TSX down 5.3% at close
North American stock markets plunged again Monday, driven by economic doubts and concern about the $700-billion US bailout of the American financial system.
In both Toronto and New York, indexes fell through the 10,000 level in early trading, rebounded slightly, fell again and then moved up.
|Bad days on the TSX|
|Date||Drop (points)||Drop (%)|
By the close Monday, the S&P/TSX composite index was down 572.92 points, or 5.3 per cent, to 10,230.43. It had been down as much as 1,180 points or almost 11 per cent.
The TSX began to drop in the summer, but the fall has become steeper since late August, and trading in late September and October has been frantic, with frequent big drops.
In New York, the Dow Jones industrial average closed down 369.88 points, or 3.6 per cent, to 9,955.50. That's the lowest level in four years.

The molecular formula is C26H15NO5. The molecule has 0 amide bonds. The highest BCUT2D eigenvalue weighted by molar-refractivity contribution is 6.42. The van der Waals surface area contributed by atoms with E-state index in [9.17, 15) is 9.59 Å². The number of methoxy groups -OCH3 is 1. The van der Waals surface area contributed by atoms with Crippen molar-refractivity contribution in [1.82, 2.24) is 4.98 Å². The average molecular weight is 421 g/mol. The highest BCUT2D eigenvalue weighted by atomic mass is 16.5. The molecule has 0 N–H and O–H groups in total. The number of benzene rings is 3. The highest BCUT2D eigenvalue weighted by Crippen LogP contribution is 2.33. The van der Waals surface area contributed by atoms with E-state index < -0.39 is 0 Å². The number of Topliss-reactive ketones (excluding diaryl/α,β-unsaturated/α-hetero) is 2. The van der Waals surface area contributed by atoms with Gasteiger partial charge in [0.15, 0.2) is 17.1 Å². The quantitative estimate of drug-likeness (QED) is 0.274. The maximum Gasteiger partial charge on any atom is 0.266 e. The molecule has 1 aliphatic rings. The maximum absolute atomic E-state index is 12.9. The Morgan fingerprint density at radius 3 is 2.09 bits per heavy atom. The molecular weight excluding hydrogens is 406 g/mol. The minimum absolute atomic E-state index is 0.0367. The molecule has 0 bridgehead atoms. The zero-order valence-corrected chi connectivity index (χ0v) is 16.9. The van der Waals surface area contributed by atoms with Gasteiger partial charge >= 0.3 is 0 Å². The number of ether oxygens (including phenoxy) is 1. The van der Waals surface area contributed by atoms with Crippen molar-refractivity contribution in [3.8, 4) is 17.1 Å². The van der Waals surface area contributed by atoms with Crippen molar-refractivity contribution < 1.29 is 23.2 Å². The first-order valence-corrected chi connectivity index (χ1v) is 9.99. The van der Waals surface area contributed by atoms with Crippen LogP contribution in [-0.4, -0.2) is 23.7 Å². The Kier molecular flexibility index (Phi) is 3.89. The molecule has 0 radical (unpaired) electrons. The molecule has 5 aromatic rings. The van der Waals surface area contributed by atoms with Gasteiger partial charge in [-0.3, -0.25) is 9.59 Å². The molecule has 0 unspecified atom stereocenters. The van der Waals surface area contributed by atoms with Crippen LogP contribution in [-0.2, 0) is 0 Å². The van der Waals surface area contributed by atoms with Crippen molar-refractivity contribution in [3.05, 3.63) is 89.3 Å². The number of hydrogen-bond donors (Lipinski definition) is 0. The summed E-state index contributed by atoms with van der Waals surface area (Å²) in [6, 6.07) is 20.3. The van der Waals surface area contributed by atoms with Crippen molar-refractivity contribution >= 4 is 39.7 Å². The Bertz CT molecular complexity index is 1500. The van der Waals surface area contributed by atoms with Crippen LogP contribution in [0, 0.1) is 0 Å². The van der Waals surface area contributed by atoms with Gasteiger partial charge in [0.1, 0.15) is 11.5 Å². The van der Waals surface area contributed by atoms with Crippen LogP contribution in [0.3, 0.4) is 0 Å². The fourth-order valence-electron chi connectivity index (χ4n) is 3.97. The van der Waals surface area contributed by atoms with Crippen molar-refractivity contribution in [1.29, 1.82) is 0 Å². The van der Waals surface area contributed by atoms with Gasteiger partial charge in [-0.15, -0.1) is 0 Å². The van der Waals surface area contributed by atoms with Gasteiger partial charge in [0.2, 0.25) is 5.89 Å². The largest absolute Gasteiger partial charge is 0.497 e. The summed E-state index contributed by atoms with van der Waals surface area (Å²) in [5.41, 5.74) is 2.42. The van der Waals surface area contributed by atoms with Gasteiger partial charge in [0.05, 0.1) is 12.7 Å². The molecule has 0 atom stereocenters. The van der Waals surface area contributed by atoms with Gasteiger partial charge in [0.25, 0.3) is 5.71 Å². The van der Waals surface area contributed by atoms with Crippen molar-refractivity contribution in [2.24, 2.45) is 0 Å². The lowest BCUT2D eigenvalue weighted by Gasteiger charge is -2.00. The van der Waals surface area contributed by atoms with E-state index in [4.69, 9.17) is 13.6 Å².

Worldwide, investors were concerned with the effectiveness of the U.S. bailout, signed into law by President George W. Bush on Friday. It will take some time to implement and may not be enough to turn around the credit crunch, critics have said.
The credit crunch is threatening to choke the supply of loans to borrowers. As that happens, the economy will seize up.
<a href="http://www.cbc.ca/news/yourvoice/"><img src="http://www.cbc.ca/news/yourvoice/img/yourvoice-sidebar-header.jpg"></a><br>[/CUSTOM]
'The markets need to correct themselves, and the government can do little to stop it.'
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In Toronto, the falling oil price — off $6.07 US to $87.81 US a barrel — pushed the energy sub-index down 9.4 per cent, the sharpest drop among the industry groups. The gold sub-index fell, even though the price of gold, a traditional safe harbour in uncertain times, was up $33.80 US an ounce to $862.70.
The biggest percentage drop on the TSX happened on Black Monday, Oct. 19, 1987, when the market fell 11.32 per cent.